For my purposes, I am going to use this article to strengthen my argument about how Shaw is seen today as this place to experience African American culture. This to people is seen as this trendy thing to do, when in reality no one is talking about the horrible things that happened in Shaw. I think it is a strange thing to talk about Shaw in a way where it seems people like to leave out the honest truth about its history. This source is definitely catering to a very specific audience of people – people who could potentially purchase property in Shaw or just spend their money in Shaw with it’s many amenities, so the person who wrote this is careful to not include any history that could sway people to not spending money. The language shows that they are very cleverly hiding the truth by saying there is an abundance of culture to immerse yourself in. This is going to be useful for me because it will help me prove that people really are trying to brush aside what it was actually like now that they are making lots of money.


Reading Analysis 4

In chapter 3.8 of David Fleming’s City of Rhetoric, one of the most prominent and all encompassing arguments that Fleming makes is the idea that “place” in relation to where we live and the environments that we occupy influence our futures in multiple ways.  We therefore need  commonplaces where people can participate in healthy “conflict” and “discourse,” which is imperative if there is to be a highly functioning and striving neighborhood, however, Fleming points out that our current neighborhood rhetorical situations are not capable of created spaces like this (181). The suburbs don’t work because these areas are usually comprised of people who are more or less the same, so there is no need for conflict (Fleming 181). Additionally, the more inner city areas tend provide much lower quality education, so often times public discourse and social interaction was not possible because people were not provided with the resources to successfully participate in healthy collaborative discourse (Fleming 181). Fleming makes the point that in both suburban and city living induce isolation, fear, and silence for the inhabitants, which are all created as a result of the rhetorical situation. In this sense, place matters, but the feelings of isolation, fear, and silence come about in very different ways depending on where you are.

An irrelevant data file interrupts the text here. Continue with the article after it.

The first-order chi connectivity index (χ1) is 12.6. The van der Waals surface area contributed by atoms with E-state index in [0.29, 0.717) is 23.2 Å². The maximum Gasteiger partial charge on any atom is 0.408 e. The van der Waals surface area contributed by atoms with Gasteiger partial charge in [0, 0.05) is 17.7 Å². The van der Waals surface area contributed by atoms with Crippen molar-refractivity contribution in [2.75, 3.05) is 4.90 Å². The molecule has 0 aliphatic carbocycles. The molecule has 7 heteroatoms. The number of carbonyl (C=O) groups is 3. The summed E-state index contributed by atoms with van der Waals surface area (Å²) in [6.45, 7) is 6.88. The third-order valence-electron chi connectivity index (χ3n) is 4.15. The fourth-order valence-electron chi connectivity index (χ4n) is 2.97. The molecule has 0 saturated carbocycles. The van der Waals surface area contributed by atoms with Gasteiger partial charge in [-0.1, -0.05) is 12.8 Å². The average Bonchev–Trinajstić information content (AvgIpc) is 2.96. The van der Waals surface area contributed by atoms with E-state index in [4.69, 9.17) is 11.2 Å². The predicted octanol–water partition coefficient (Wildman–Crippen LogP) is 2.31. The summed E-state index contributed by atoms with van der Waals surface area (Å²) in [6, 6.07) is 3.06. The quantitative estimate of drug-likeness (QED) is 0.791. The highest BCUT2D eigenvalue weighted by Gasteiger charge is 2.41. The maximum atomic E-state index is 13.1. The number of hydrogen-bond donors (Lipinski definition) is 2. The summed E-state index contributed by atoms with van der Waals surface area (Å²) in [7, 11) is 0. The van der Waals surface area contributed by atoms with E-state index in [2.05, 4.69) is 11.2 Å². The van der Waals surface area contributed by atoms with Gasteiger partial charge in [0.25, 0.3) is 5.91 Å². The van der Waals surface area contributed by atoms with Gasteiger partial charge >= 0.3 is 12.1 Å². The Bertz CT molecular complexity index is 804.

This idea of “place” is also important when discusses success in people’s lives. Fleming touches on the fact that we are often told that our success is indicative of how hard we work, however, a lot of the time people gain success because they find themselves in the best situation, and in the best place to achieve what they want. For many people they may never find themselves in a place where they will have the interactions they need, or they didn’t have adequate education to get them where they could be if they had grown up somewhere different (Fleming 185). As Fleming puts it, “…where people live, work, and play – the geographies they negotiate, the situations they find themselves in, the physical and human environments in which they think, act, and interact – these influence, directly and indirectly, subtly and forcefully, the experiences they have the people they know, the skills and habits they develop, the values they acquire” (185). “Place” matters more than we realize, but it is how we “organize” it that will hopefully prevent disparities in happiness and success when it comes to where we live (Fleming 194).


Works Cited

Fleming, David. City of Rhetoric: Revitalizing the Public Sphere in Metropolitan America. SUNY Press, Albany, 2008.